Andy Haldane's Town Hall blog: Stoke-on-Trent
Last week I visited Stoke for my latest Town Hall visit, in partnership with the North Staffordshire YMCA. The YMCA’s motto is “empowering young people” and that was very much the theme for the day. I spent it speaking with teachers and pupils at Thistley Hough Academy and then at a YMCA roundtable to discuss local issues with YMCA leaders, workers and volunteers, local charities, chambers of commerce and the local council.
I had not realised what an incredibly rich history the YMCA movement has. The first YMCA was set up right back in 1844 in the churchyard of St Paul’s cathedral, little more than a stone’s throw from where I work. Very quickly, YMCAs started to spread to other cities right across the UK and indeed to other countries around the world.
Their purpose was to support young people who had come to cities in search of work as part of the first wave of mass-industrialisation. Some came from towns, while others were village people, typically far from home, family and friends. The YMCAs provided them with shelter, food and friendship. In that role, YMCAs quickly became one of the key civic institutions of the 19th century, set up to deal with the painful social and economic adjustments accompanying the Industrial Revolution.
If growth and endurance are measures of success, it is clear the YMCA movement has been a massive one. More than 170 years on, YMCAs are going strong. They operate in 119 countries around the world. There are 116 YMCAs in England and Wales alone, helping over 600,000 people in some form or other each year. They are still providing shelter, food and friendship for young people. But as my visit to North Staffs YMCA made clear, so much more besides: social activities and entertainment, sport and exercise, work and training (either as volunteer or staff), visits to other parts of the country etc.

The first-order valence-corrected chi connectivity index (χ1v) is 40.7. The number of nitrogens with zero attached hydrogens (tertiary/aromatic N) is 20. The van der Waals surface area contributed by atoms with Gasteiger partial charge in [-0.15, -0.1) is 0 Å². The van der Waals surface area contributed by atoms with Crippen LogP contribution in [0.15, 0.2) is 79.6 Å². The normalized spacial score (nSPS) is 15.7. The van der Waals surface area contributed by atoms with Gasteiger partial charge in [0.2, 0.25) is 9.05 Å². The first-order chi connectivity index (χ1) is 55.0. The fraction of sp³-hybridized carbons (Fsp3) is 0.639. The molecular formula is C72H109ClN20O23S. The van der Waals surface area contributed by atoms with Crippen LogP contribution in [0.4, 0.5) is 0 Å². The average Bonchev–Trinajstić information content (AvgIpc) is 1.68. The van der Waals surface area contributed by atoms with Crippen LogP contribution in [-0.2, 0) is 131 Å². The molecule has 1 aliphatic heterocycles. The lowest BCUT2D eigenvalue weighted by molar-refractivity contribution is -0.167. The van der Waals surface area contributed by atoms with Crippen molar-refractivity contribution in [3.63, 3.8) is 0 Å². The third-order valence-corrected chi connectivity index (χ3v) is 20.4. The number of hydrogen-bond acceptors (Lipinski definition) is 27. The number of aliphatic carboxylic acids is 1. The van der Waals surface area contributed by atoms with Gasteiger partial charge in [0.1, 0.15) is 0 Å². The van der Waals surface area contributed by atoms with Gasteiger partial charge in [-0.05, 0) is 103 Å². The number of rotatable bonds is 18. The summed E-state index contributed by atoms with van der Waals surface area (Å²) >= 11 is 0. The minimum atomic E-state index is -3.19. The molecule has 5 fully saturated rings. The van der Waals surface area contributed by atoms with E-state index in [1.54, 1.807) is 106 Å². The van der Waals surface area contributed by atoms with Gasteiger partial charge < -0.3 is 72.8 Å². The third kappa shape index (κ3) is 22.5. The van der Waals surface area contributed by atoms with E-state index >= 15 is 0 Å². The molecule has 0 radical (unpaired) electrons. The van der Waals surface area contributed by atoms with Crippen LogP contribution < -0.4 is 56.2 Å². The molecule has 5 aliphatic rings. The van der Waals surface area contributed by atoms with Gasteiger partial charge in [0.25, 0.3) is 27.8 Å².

As in the mid-19th century, YMCAs remain key civic institutions. One difference from the past – an ironic one – is that these days YMCAs are often dealing with the consequences of deindustrialisation, rather than industrialisation. These days, they are often helping young people whose lives and livelihoods, or their parents’, have been set back by the loss of iconic local industries, many forged at the time of the Industrial Revolution. In Stoke, that means the traditional heartland industries, such as ceramics and steel.
Speaking to local charities and to YMCA volunteers, the benefits of providing people, often distant from the workplace and their families, with a base were absolutely clear. From that base many were building skills, technical and social, getting a foot on the housing ladder, (re-)entering the world of work, building families and relationships. It was inspiring to hear some of their stories of personal progress and the role local charities and voluntary organisations were playing in this.
There is much still to do in the area, with levels of unemployment and poverty high relative to the rest of the UK, the quality of housing and social spaces low and availability of public transport and finance weak. These structural problems are long standing, but may have meant the positive effects of low interest rates and a more robust banking system have not trickled down fully to Stoke over recent years. At the same time, the local community spirit is incredibly strong in Stoke. And a city centre regeneration project is underway, including through investment in improved infrastructure. Schools, too, are improving.
Earlier that day, my school visit was the latest in a sequence I have done for the charity Speakers for Schools. They are currently running a campaign with the theme “What Skills Will Young People Need for Work in 2030?”, which was the topic of my talk. The school, an Academy, had itself been on quite a journey, with a strong pick-up in performance over recent years. It was also truly diverse with, incredibly, more than 40 different first languages spoken.
It is clear from historical experience that diversity works wonders for creativity. And creativity is one of those human skills robots will not quickly or easily replace, certainly not by 2030. (Some of my thoughts on this topic are covered in an article in the i newspaper.) My question and answer session with the pupils at the school made clear the value of that diversity. There were some cracking comments and questions from the pupils on the future of work and skills, some of which left me stunned and stumped. That bodes well for their future (if not mine).
I would like to thank Danny Flynn (who heads North Staffs YMCA) and Sara Williams and Rob Lamond (from Staffordshire Chambers) for their help and support during the roundtable and their inspiring work; and to Holly Hartley (the Principal), Laura Wake and the pupils at Thistley Hough Academy for welcoming and inspiring me.
Next stop – Airdrie and Glasgow.